It happened again today. I was in line at the market behind the woman who thinks food is free. She had a rather large amount of items and stood here placidly as the checker rang them up and the box boy bagged and set them in the basket. Then the checker turned to her and said, “That’ll be forty-three-dollars and eighty-five cents.”
“Oh,” she said as though startled, “how much?” The checker pointed to the total on the register. $43.85. The woman stood there another moment as if she expected the cashier to say something like “Oh, wait, I forgot. It’s Wednesday. It’s free food day. Never mind.” But the cashier didn’t say that and after a moment, the lady picked up her purse and put it on the counter. She somehow seemed a bit startled that the checker was actually asking her for money.
She fished out a wallet. She looked for her money. “Oh,” she said again “That was forty three dollars and how much?” as she rummaged in her coin purse.
“Eight-five cents,” the checker replied.
The quart of ice cream I was holding was starting to feel a bit squishy. But it wasn’t just about the ice cream — in the other hand I had a small bag of apples and one of carrots. I really didn’t need the apples or the carrots, but I was ashamed to have the checker realize I was so desperate for ice cream that I would make a trip to the market just for that alone. This way she thought I had come for healthy stuff and just happened to note that ice cream was on sale. (Am I crafty, or what?)
In the meantime, the lady has now decided that she should just put this on he credit card. “It’s not registering,” she tells the checker.
“Does it have a chip?”
“Oh, yes. That’s right. I have to put it in the slot.” She puts it in the slot. She starts punching in numbers. “I can’t remember my PIN,” she tells the cashier. “Oh, wait, now I know! It’s my birthday!” She seems pleased with herself for having remembered this and, having shared it with several other people (who couldn’t care less), she punches it in. “I really should get cash back,” she mutters. “How much cash can I get back?” she asks the checker.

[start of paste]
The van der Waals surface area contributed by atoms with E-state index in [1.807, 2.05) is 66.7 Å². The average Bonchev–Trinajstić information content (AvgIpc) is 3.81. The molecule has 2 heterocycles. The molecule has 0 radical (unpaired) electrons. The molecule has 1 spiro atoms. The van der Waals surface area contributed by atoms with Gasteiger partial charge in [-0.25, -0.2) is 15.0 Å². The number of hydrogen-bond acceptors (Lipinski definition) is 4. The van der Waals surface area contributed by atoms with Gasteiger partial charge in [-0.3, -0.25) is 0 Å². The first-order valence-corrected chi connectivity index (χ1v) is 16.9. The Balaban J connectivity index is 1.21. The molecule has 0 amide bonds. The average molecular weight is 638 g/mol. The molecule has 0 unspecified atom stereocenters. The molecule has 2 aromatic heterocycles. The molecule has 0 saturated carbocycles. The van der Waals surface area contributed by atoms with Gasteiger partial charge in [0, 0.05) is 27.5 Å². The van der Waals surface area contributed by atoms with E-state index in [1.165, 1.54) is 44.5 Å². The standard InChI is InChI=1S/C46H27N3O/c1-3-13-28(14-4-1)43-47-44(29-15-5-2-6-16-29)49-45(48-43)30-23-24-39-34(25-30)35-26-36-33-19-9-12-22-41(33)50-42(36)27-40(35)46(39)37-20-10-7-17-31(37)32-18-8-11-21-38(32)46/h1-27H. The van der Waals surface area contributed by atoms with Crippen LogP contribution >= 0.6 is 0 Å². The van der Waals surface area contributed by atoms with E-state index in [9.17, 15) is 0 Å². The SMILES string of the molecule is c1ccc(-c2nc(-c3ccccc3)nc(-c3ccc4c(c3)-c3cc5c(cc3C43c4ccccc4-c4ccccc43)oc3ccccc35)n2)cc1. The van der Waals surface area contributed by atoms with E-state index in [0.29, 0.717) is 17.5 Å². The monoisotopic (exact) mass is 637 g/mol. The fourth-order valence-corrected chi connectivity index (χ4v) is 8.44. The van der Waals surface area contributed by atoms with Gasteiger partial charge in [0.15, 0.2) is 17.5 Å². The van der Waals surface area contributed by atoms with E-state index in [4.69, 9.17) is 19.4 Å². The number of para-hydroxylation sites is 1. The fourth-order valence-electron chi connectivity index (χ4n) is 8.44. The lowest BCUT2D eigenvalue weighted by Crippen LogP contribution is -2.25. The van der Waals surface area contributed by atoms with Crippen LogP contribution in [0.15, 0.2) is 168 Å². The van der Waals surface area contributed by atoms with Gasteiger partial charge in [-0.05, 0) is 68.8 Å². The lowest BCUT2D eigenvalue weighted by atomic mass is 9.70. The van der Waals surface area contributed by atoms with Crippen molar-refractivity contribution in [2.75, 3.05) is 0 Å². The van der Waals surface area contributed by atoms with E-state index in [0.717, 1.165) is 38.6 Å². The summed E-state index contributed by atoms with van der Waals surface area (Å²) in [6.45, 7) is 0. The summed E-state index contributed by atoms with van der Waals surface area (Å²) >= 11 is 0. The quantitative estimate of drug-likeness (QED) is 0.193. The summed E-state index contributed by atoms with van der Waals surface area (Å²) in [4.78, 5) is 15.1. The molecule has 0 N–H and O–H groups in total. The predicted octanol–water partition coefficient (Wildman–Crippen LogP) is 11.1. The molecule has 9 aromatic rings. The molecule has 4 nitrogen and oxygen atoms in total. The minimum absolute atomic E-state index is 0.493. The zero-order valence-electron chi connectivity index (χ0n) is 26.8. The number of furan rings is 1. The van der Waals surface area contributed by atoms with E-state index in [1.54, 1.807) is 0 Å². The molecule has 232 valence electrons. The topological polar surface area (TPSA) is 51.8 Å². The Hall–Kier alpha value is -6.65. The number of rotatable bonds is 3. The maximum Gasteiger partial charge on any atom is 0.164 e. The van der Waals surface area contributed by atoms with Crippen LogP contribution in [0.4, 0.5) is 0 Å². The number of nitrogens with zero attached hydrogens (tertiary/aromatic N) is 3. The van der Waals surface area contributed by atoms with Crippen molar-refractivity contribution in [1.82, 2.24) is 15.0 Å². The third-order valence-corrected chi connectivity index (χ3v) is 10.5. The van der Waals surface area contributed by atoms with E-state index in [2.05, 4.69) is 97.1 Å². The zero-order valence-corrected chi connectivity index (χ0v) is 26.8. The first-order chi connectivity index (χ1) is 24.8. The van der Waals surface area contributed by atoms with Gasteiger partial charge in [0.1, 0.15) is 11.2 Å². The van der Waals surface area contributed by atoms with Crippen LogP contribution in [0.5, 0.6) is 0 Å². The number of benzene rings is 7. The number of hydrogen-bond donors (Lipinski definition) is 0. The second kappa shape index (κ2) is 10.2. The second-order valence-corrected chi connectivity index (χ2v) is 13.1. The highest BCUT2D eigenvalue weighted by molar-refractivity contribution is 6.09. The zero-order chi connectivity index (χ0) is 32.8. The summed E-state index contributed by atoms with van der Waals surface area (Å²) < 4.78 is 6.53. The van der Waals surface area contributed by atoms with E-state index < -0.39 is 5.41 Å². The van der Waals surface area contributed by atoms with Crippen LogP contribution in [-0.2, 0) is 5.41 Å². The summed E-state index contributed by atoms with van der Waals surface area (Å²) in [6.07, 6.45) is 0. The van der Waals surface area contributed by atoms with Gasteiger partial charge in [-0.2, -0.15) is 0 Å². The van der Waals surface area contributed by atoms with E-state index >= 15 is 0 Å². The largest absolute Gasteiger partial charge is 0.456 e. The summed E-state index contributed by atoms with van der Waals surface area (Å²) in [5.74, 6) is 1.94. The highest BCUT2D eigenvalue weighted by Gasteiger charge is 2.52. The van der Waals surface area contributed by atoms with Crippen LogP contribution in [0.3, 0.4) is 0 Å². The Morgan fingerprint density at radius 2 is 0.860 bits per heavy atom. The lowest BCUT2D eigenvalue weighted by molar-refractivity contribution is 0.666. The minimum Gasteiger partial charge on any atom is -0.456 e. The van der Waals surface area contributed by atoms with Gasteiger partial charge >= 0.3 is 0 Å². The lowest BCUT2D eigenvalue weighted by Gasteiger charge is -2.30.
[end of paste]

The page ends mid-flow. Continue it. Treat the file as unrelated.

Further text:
“Up to $60.”
“Oh, okay.” Frowning in concentration, she punches more numbers. I catch the cashier’s eye and she gives a slight smile and a “what can you do?” kind of shrug. I’m thinking of what I could do. I could trip and mash that ice cream against the back of her shirt. It’s getting softer by the minute. In the meantime, the people in the next line who started out way behind me have checked out, paid and gone.
“There!” she says triumphantly as the little machine beeps and flashes “remove card.” She removes the card, accepts the receipt and as the checker hands her the cash the lady says, “Oh, could you break that down for me? I need two tens and some fives. And ones, too.” The checker takes two of the $20s back and breaks them down, carefully counting the bills into the lady’s hand. We all wait as she stands there, sorting the money into her wallet. And then — and only then — she leaves.
The checker looks at me and smiles. A “what can you do?” kind of smile. I dunno, but I’m thinking this might be a case of justifiable homicide. Nevertheless, I step up and set down the quart of ice cream which is now definitely squishy. I set the carrots and apples down next to it. The line behind me shuffles forward.
“Ice cream attack, huh?” The cashier smiles at me as she rings it up. I hadn’t fooled her one little bit.
On the way home, just to prove it wasn’t all about the ice cream, I take out an apple and bite into it. Pretty good. But it’ll never be a match for Mint Chocolate Chip. Yeah, bring it on.